THE HURLEY FAMILY’S apartment on East 88th Street does not look like a hotel room. “If your house looks like a hotel, is it really your home? Is it really a piece of you?” asks interior designer Micky Hurley, pondering the recent trend of luxe but impersonal beige homes. Having arrived in New York from the glossy pages of what seems like every Chilean design and society magazine in existence, the Hurleys (Micky and Malu) have brought with them something that’s been missing in New York interiors for a while–joie de vivre.
Fun, which has presumably been hidden in a Manhattan Mini-Storage unit waiting for the return of Wall Street, is creeping back into spaces across the city, especially those in which Hurley & Company has had a hand. Color flares across homes designed by Micky like the sweep of a bullfighter’s cape, coating rooms arranged with antiques and oil paintings. Say ciao to austere upholstery and restrained behavior: In Hurley’s world, life is splashed with Champagne (it doesn’t matter what vintage as long as it is poured into beautiful glasses), lit by candles and filled with books, interesting people, gorgeous children (the Hurleys have four of them) and family photographs in silver frames.
Micky’s aesthetic “has a lot to do with where he was born and how he grew up,” says his wife, Malu. “It’s very Gabriel Garcia Marquez.” Malu is 29; she was 18 when she and Micky eloped 11 years ago this May, eight weeks after meeting in Santiago, where Malu was taking a gap year from the University of St. Andrews in Scotland. Peruvian-born and Hotchkiss-educated, she is spokesperson, partner and translator for Micky, who is descended from the Spanish conquistadors who founded Chile and who looks like you’ve always hoped a conquistador would: tan, blond and dashing, with ocean-blue eyes.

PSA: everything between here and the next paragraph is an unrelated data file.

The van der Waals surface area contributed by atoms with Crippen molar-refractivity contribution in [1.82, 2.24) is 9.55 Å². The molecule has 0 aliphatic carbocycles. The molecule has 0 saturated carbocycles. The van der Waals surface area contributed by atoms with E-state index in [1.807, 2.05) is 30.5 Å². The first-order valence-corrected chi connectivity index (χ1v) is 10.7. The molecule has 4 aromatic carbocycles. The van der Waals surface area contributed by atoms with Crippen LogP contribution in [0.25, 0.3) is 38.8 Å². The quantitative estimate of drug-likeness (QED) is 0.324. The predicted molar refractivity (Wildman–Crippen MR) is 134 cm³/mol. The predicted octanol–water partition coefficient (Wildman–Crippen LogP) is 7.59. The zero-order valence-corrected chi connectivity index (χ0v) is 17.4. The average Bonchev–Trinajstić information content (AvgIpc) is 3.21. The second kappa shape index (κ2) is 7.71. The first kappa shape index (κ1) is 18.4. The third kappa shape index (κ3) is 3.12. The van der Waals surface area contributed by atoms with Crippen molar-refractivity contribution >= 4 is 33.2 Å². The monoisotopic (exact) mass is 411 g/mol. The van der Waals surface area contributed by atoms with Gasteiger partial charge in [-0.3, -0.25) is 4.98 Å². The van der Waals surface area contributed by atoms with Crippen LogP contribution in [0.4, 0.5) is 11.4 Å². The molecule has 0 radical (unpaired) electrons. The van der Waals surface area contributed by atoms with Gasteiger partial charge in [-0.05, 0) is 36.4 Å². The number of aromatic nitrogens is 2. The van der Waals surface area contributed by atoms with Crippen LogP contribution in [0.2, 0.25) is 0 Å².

He grew up in a Spanish-style house in Santiago with his mother, his grandparents and his great-grandmother, who lived to 104 and whose permission he would request before rearranging furniture in the house. His grandmother, a baroness, was born in a castle in Ireland; his grandfather accompanied Micky on antique-buying expeditions at the age of 12. His mother was married for 14 years to Pier Luigi Samaritani, the acclaimed Italian opera director, and Micky briefly lived with them in an 18th-century Tuscan villa, where Pavarotti and Baryshnikov would come for dinner.
The passion for drama was infectious: after getting married, Micky and Malu lived in Barcelona, where Micky studied acting. Back in Chile, he redirected his theatrical eye to furniture, opening an antiques store, Hurley and Company, in Santiago. The Hurleys became darlings of the South American press–appearing on the covers of Estilo de Vida y Decoracion, Chile’s answer to Elle Décor, and [Hola]–for their lifestyle and their own presentation: they are as good-looking a fixture as anything in their homes, far less antique and just as well-styled.
In Chile, their lavender-walled living room and Hermes-orange dining room (tucked behind a hidden bookcase door) were the settings for weekly dinners at which linguists and painters mingled with former Chilean presidents and stylish octogenarians. “The same way he decorates, he issues invitations to dinner,” says Malu, “a mix.” Parties lasted late into the night and were punctuated with such events as Micky locking the doors to the house so revelers couldn’t leave (everyone complained, then they started dancing), or a surprise midnight delivery of a shipping carton of purchases from Europe (the guests helped unpack the crates). Eventually he began to design furniture, like painted chairs in a Louis XIV style, upholstered in colored silks.